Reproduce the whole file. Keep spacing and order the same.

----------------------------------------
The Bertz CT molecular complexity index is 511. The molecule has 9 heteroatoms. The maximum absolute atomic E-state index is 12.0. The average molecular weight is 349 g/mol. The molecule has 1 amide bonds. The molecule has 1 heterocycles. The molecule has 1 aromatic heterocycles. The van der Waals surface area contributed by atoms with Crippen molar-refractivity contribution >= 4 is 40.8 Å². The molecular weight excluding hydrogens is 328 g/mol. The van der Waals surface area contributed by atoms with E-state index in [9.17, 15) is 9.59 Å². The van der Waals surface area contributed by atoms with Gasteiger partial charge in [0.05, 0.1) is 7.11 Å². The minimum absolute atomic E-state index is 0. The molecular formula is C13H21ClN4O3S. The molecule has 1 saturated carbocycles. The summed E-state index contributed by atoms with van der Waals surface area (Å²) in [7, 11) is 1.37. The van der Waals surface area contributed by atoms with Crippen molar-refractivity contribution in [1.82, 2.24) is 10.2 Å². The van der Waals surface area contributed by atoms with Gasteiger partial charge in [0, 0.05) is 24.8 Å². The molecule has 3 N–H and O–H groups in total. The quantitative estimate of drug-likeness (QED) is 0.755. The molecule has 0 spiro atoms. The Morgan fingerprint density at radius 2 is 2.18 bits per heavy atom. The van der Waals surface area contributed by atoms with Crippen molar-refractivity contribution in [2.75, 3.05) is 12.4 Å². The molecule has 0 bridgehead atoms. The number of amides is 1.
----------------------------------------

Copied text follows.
The Bertz CT molecular complexity index is 511. The molecule has 9 heteroatoms. The maximum absolute atomic E-state index is 12.0. The average molecular weight is 349 g/mol. The molecule has 1 amide bonds. The molecule has 1 heterocycles. The molecule has 1 aromatic heterocycles. The van der Waals surface area contributed by atoms with Crippen molar-refractivity contribution >= 4 is 40.8 Å². The molecular weight excluding hydrogens is 328 g/mol. The van der Waals surface area contributed by atoms with E-state index in [9.17, 15) is 9.59 Å². The van der Waals surface area contributed by atoms with Gasteiger partial charge in [0.05, 0.1) is 7.11 Å². The minimum absolute atomic E-state index is 0. The molecular formula is C13H21ClN4O3S. The molecule has 1 saturated carbocycles. The summed E-state index contributed by atoms with van der Waals surface area (Å²) in [7, 11) is 1.37. The van der Waals surface area contributed by atoms with Crippen molar-refractivity contribution in [1.82, 2.24) is 10.2 Å². The van der Waals surface area contributed by atoms with Gasteiger partial charge in [0, 0.05) is 24.8 Å². The molecule has 3 N–H and O–H groups in total. The quantitative estimate of drug-likeness (QED) is 0.755. The molecule has 0 spiro atoms. The Morgan fingerprint density at radius 2 is 2.18 bits per heavy atom. The van der Waals surface area contributed by atoms with Crippen molar-refractivity contribution in [2.75, 3.05) is 12.4 Å². The molecule has 0 bridgehead atoms. The number of amides is 1.